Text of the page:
A Body Talks
The power of communication.
In the world of negotiation — whether in the household, the workplace or the global marketplace — a skilled communicator always has the advantage.
Successful negotiators know how to get what they want without giving too much away. They also understand that, in the language of negotiation, what you say may not be as important as the way you say it.
“Nonverbal communication is the driver of relationships,” says School of Business Professor Zhaleh Semnani-Azad. “People pick up subtle cues from tone of voice, facial expression and posture, and that significantly influences how they interpret and respond to what someone is saying.”
If there is an inconsistency between what people say (words) and how they say it (tone), Semnani-Azad says, listeners will respond to the tone. “Saying ‘I’m fine’ in a tone that betrays otherwise, clearly means you are not fine.”
But reading nonverbal cues correctly across cultures can be tricky. And in the world of international business negotiations, the fallout from misunderstandings can be significant.
Semnani-Azad looks at the role of nonverbal communication in cross-cultural interactions and negotiations through the lens of cultural theory. Her interests lie at the intersection of organizational behavior and psychology.
Some nonverbal communication is universal: A smile is a smile is a smile. But conflicts can and often do arise because negotiation styles differ and because body signals often mean different things in different cultures and so are easily misinterpreted.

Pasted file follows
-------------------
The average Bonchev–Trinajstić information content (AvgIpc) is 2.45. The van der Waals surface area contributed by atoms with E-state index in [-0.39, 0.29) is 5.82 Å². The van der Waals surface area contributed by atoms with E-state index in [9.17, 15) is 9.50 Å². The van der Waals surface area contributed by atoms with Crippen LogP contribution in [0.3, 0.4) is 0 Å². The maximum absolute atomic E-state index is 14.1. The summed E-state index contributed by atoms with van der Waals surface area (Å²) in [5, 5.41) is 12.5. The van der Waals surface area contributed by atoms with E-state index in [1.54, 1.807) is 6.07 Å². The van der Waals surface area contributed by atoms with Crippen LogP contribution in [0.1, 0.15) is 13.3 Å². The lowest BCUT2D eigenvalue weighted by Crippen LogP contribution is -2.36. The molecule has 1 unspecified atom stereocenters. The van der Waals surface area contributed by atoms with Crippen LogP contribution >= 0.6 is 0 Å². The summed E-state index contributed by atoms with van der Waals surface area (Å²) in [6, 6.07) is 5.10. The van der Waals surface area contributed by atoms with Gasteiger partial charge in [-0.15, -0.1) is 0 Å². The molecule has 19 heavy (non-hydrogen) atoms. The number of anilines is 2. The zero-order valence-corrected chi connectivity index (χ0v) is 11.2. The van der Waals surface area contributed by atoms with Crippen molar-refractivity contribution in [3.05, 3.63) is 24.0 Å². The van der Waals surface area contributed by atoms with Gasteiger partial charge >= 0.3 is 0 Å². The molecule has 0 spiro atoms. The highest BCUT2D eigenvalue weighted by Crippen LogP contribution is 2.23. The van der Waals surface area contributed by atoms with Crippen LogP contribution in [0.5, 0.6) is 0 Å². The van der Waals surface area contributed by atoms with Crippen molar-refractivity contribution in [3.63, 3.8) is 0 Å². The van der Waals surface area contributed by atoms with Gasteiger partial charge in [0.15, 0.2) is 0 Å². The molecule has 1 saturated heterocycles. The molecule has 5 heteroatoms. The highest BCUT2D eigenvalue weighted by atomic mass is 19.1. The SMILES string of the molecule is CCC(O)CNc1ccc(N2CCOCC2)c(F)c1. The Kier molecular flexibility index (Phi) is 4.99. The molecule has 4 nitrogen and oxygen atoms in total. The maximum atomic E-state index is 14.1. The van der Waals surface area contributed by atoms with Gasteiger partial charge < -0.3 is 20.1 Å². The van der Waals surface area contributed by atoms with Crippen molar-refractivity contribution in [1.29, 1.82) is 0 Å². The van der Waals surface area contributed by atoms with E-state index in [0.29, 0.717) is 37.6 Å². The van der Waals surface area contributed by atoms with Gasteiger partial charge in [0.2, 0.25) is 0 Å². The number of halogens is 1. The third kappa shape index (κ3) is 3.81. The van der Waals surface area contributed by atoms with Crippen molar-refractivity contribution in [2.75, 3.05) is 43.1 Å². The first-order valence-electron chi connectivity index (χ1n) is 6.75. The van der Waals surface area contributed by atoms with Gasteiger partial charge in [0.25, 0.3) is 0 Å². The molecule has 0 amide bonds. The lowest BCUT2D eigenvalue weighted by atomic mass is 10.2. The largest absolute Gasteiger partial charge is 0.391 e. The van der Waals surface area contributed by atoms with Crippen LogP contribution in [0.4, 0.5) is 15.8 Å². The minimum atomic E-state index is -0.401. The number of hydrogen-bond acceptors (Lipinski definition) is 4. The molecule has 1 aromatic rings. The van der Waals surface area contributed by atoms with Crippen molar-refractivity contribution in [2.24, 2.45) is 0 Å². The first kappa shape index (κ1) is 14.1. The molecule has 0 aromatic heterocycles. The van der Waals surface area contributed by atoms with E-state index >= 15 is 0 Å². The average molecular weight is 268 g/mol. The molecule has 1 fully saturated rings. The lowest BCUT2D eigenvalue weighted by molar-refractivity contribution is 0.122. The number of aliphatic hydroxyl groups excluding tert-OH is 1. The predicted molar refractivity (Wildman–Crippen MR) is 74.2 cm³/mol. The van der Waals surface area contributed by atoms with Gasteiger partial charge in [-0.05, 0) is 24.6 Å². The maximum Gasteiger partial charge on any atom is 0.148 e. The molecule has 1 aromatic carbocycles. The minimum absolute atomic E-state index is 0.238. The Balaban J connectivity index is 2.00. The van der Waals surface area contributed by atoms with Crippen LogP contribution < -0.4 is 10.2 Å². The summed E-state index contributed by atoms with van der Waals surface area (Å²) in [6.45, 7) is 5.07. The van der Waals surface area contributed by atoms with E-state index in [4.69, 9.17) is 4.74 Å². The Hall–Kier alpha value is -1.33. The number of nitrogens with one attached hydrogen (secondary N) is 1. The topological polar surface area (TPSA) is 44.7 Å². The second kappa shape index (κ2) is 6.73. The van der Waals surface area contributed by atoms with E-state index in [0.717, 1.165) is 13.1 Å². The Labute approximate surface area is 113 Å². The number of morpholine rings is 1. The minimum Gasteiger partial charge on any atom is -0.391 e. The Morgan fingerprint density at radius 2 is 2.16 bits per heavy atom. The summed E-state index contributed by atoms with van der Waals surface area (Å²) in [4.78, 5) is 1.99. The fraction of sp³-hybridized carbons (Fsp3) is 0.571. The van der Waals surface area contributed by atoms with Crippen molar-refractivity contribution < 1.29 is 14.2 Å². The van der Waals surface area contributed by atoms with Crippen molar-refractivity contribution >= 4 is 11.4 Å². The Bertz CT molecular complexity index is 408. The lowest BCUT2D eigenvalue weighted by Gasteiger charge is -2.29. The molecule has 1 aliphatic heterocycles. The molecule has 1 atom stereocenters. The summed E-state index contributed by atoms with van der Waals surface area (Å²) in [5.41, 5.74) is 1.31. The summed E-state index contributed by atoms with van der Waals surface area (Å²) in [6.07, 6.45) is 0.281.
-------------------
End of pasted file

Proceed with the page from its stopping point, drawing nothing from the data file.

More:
“Negotiation is a competitive situation,” she says. “Executives, who can learn how to read what the other side is really saying with body signals and who are sensitive to how their own signals, might be perceived to have a definite advantage.”
That’s where her research comes in.
In one study looking at East-West differences, Semnani-Azad and her colleagues videotaped a role-playing negotiation involving Chinese and Canadian students. The researchers analyzed six categories of behavior: posture, head movement, hand movement, eye gaze, facial expression and the rate at which participants fell silent or kept talking.
While many of the nonverbal cues were used by both groups to convey the same meanings, there were some significant differences. For example, when projecting dissatisfaction, Chinese participants often leaned back and made eye contact frequently. These are body signals that can easily be misinterpreted as positive and laid-back by Westerners. The Canadian participants, on the other hand, averted their eyes to express negativity and were likely to sit up straight to assert dominance, while the Chinese students used that same posture to display acquiescence.
Encoded within these divides are important cultural and social differences among populations that also affect negotiating styles.
While Semnani-Azad looks at prototypical behavior, she is quick to point out that there are always differences within cultural groups. “That’s why stereotyping can also lead to conflicts and miscommunication.”
For companies today, training employees to raise emotional and cultural intelligence is a smart move. “It’s really crucial for our global working world,” says Semnani-Azad. “When someone starts dealing with people from other cultures, it immediately raises anxiety. But, as understanding grows and interactions become more frequent, anxiety diminishes and confidence develops.”